By the end of February, our family will have celebrated our first year of living car-free!  Cycling most of the time and using public transport where needed. And our life has become so much better as a result!


We are a family of five, we own an Aussie-made cargo bike (a Zeitbike) and two road bikes for the teenagers. The younger two (4 and 5) ride in the cargo bike, either in the box or on the child seat behind Mamma. We live in a small country town where public transport is… well it’s adequate. (And my definition of ‘adequate’ and ‘sufficient’ has become a lot broader over the years.)

Rewind back to when I was in my 20’s and I was living a “normal”, hectic, fast-paced life. I lived in a major city, had two children, a job, worked part-time at the school and pre-school, went to a weekly Mum’s group and studied part-time when I could. I took the kids to weekly swimming lessons and piano lessons and choir practice. Got up at 5am to exercise and went to bed after 11pm after doing all the housework. I went out a lot with my friends (when did I find time for that too?).   Basically I was our society’s definition of successful. And I was exhausted.

I was diagnosed with early-onset Lupus in 2003 and deep-down I knew I hadn’t been looking after myself, and began a long journey towards health, most importantly SLOWING DOWN. I’m so glad I got that kick in the pants.


I grew up reading bible stories and had always been fascinated by the simplicity of life back then. People walked everywhere!  Some lived in tents and had very few possessions. And all over the world people still live like that. And something in me began to long for that kind of simplicity, where I wasn’t running from one thing to another 18 hours a day. So my mantra became “Simplify”.




When financial stress became unbearable at the beginning of 2013, I applied “Simplify” to transport as well. We sold our car and bought the three bikes instead. I had already experimented with car-free living back in 2006, for a few months and I knew it could be done! And in fact, I only went back to owning a car because it upset people so much! It upset my ex-husband so much that he offered to help me buy a new car! So I allowed the pressure of public opinion to convince me that I was wrong, though my lifestyle said the opposite!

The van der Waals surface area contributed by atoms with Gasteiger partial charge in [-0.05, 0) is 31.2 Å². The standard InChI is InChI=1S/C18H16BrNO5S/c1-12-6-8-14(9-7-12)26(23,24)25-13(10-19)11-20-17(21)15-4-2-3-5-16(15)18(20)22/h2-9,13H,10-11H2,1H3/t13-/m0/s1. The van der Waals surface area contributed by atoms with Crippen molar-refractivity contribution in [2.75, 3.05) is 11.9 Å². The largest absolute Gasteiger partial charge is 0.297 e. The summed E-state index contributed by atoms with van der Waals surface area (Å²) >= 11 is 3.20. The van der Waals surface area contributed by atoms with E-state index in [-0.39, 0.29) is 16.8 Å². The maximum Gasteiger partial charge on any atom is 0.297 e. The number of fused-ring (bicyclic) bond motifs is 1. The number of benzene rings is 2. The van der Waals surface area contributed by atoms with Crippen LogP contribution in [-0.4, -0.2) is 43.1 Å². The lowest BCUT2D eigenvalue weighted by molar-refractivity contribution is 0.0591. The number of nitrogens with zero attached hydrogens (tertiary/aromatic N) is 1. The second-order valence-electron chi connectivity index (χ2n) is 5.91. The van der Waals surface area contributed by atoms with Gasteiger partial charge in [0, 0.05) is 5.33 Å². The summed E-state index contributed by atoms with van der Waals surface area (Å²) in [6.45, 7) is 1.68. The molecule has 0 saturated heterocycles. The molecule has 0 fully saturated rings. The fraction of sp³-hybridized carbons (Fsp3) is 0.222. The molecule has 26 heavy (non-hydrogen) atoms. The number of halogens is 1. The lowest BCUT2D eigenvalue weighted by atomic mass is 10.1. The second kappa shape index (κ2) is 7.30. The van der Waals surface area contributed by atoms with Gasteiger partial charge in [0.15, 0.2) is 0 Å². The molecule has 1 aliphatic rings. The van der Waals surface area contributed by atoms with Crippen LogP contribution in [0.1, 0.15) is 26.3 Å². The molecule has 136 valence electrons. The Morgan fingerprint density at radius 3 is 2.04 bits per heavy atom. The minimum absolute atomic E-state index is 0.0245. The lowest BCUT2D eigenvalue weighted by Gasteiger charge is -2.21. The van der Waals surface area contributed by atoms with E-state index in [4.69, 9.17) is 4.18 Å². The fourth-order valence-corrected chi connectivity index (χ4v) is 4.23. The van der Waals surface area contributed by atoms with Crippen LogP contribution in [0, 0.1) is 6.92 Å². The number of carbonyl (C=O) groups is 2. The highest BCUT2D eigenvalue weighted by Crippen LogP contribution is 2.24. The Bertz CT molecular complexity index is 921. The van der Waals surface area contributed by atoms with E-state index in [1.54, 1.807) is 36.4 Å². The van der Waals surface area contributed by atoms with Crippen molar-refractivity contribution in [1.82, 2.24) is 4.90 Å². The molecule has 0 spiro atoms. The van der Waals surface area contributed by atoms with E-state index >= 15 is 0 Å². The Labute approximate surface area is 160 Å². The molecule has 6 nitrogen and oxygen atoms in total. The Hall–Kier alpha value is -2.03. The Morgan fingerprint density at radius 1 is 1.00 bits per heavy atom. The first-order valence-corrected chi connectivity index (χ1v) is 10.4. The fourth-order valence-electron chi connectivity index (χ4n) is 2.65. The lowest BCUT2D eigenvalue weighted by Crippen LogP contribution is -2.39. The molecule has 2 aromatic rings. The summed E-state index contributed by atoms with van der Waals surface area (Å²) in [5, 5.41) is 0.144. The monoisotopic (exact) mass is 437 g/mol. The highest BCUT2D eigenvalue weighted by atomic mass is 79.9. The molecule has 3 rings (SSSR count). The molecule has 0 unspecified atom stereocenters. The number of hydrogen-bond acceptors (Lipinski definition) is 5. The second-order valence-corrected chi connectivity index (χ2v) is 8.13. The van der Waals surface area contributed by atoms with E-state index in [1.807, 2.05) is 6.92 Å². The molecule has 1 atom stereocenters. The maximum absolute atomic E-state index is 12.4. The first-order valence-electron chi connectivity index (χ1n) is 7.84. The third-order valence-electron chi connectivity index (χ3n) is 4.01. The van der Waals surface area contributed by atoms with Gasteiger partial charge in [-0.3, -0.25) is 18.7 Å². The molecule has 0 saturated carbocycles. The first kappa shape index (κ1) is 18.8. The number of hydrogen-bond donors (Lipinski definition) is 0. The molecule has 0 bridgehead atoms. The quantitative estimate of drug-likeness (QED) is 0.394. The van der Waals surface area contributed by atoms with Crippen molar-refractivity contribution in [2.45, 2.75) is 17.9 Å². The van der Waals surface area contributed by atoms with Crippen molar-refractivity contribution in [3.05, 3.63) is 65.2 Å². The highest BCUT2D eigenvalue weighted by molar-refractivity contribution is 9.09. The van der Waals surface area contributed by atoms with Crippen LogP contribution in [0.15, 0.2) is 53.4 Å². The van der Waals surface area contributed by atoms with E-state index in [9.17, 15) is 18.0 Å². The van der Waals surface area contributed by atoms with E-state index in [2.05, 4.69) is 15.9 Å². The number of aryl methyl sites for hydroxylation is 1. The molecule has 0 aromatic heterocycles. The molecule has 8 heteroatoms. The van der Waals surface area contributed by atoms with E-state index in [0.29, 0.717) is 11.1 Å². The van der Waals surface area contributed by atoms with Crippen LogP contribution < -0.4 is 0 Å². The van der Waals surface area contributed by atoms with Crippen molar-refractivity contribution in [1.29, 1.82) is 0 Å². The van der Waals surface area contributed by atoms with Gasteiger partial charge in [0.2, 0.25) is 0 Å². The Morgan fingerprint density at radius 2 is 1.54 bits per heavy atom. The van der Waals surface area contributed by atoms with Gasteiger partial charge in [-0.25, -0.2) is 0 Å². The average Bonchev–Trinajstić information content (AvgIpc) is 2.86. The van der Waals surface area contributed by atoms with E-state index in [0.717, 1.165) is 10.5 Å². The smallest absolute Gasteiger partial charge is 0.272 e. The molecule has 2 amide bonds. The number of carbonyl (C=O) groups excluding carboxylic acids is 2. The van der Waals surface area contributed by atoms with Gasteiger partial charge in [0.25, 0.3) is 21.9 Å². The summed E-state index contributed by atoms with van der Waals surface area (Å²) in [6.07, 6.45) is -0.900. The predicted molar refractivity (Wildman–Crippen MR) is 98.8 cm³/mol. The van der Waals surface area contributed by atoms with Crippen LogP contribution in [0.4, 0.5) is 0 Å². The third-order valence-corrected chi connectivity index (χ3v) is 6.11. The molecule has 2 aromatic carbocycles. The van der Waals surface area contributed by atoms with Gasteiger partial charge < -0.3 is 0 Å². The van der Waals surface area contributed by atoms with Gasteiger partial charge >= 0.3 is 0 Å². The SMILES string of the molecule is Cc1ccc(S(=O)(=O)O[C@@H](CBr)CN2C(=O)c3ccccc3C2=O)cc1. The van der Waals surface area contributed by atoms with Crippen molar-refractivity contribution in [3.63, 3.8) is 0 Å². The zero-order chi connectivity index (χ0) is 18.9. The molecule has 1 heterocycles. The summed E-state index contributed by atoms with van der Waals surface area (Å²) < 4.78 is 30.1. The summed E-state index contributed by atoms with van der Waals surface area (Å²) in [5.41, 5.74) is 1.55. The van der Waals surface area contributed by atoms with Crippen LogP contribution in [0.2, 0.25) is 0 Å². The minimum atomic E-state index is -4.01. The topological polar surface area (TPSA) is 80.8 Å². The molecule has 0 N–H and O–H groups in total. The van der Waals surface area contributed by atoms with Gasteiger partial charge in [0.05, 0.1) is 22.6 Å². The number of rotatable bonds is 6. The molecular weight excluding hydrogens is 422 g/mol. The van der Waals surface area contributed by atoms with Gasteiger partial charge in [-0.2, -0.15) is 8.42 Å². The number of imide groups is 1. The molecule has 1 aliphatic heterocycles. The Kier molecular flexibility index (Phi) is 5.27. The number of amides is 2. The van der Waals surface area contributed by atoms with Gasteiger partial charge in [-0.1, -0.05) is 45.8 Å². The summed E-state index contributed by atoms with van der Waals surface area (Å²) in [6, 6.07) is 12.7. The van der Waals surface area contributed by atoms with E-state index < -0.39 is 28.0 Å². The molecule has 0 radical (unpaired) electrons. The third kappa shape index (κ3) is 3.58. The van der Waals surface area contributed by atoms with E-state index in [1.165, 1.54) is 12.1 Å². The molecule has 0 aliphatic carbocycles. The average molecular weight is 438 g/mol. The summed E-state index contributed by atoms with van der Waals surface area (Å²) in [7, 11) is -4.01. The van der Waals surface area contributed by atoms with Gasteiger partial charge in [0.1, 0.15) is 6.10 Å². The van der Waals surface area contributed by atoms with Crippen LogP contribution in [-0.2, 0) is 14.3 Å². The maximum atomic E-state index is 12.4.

I did the maths before I took the permanent leap last year – and can say it has been proven. The money I was spending on petrol (about $40 a week) is more than enough for public transport costs – so we usually end up with nice little surpluses in the “taxi jar”. The money I had set aside for car services, tyres and maintenance is way more than enough for bike services or repairs, and what I had spent on rego and insurance is put aside for the occasions where we do want or need a car (for trips or showing visitors around) – and it’s usually a lot less per year as well!


What has amazed me about living car-free has been how much life has slowed down. I expected time pressures to increase, with longer travelling times now, but the opposite has proven true. Now that I know I can do less in each day, I plan less, and have let go of so many peripheral things that I once thought were so important. So life has become so much more peaceful and gentle. I plan better too, making sure I get all errands completed in one trip, so there’s no need to ‘run out quickly’ to do things! (And yes I do forget to return the DVD’s; - I either go for another quick solo ride or pay the two dollars!) We hardly ever eat take-away anymore because, well none of us want to jump on a bike at 6pm to pedal down to Maccas. (But I do still love delivery pizza night!)